For an example of how climate change’s dual nature (as both an environmental and human health problem) may lead to regulatory confusion, see Massachusetts, et al. v. Environmental Protection Agency et al., 549 U.S. 497 (2007). In that case, a number of states, local governments, and private organizations challenged the EPA’s refusal to regulate air pollutants from new motor vehicles. The Clean Air Act (CAA) states that the EPA is required to regulate emissions from new vehicles that may be “reasonably…anticipated to endanger public health or welfare.” Id. at 506. EPA argued that this provision did not authorize the agency to set mandatory emissions standards for new vehicles, as the link between emissions and global climate change “was not unequivocally established.” Id. at 497. The EPA also contended that even if it was authorized to make such regulations, such a task should be left to the President and executive branch to coordinate policies. Id.
Justice Stevens, writing for the majority of the U.S. Supreme Court, held that the EPA was authorized to regulate such emissions under the CAA. The Court rejected the EPA’s argument that it would be unwise or inappropriate for the agency to get involved in the regulation of greenhouse gas emissions:
EPA no doubt has significant latitude as to the manner, timing, content, and coordination of its regulations with those of other agencies. But once EPA has responded to a petition for rulemaking, its reasons for action or inaction must conform to the authorizing statute. Under the clear terms of the Clean Air Act, EPA can avoid taking further action only if it determines that greenhouse gases do not contribute to climate change or if it provides some reasonable explanation as to why it cannot or will not exercise its discretion to determine whether they do… To the extent that this constrains agency discretion to pursue other priorities of the Administrator or the President, this is the congressional design.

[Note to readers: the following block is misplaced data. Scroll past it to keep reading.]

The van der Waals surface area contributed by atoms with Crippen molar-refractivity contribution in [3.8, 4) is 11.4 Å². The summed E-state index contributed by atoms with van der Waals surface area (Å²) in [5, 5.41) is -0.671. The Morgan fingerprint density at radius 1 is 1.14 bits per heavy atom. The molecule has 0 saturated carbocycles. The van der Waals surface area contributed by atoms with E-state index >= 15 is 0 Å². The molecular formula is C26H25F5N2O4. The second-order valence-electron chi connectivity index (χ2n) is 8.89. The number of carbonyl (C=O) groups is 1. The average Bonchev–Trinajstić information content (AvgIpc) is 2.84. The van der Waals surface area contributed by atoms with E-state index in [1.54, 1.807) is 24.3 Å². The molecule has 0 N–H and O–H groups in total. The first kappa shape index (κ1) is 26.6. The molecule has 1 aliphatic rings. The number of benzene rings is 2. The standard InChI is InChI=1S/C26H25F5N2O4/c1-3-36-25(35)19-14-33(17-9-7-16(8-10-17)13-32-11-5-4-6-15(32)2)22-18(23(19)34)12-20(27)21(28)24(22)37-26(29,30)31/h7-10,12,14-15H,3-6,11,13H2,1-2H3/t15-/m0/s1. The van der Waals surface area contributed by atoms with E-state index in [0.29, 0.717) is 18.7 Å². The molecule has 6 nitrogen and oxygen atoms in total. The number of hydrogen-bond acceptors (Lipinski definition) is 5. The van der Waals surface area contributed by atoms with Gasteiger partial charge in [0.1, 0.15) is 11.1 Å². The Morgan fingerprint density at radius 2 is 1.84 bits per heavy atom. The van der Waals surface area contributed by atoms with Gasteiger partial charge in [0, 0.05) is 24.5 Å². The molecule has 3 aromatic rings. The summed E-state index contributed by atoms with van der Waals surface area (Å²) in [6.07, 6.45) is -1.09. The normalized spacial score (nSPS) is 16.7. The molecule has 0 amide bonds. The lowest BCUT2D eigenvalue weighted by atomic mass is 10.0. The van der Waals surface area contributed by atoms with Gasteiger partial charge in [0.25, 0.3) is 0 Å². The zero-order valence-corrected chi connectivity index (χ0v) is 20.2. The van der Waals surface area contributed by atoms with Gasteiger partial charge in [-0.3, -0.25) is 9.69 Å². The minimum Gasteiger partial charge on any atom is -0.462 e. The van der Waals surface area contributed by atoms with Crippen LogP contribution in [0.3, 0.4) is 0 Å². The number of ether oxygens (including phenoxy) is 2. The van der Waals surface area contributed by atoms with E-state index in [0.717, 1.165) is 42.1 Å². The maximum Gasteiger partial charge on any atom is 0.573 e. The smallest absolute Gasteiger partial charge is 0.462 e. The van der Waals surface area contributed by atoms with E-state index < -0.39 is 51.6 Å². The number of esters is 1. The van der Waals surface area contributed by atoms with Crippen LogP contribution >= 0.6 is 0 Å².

Id. at 533. Following this decision, the EPA issued a proposed finding that six greenhouse gases (including carbon dioxide) pose a threat to human health, and that emissions from new motor vehicles add to the atmospheric concentration of such gases. This finding could lead to increased regulations being placed on the motor vehicle industry. See, U.S. Environmental Protection Agency, Endangerment and Cause or Contribute Findings for Greenhouse Gases under the Clean Air Act, available at: http://epa.gov/climatechange/endangerment.html; and U.S. Environmental Protection Agency, Transportation and Climate, Regulations and Standards, available at http://www.epa.gov/oms/climate/regulations.htm (last visited October 24, 2010).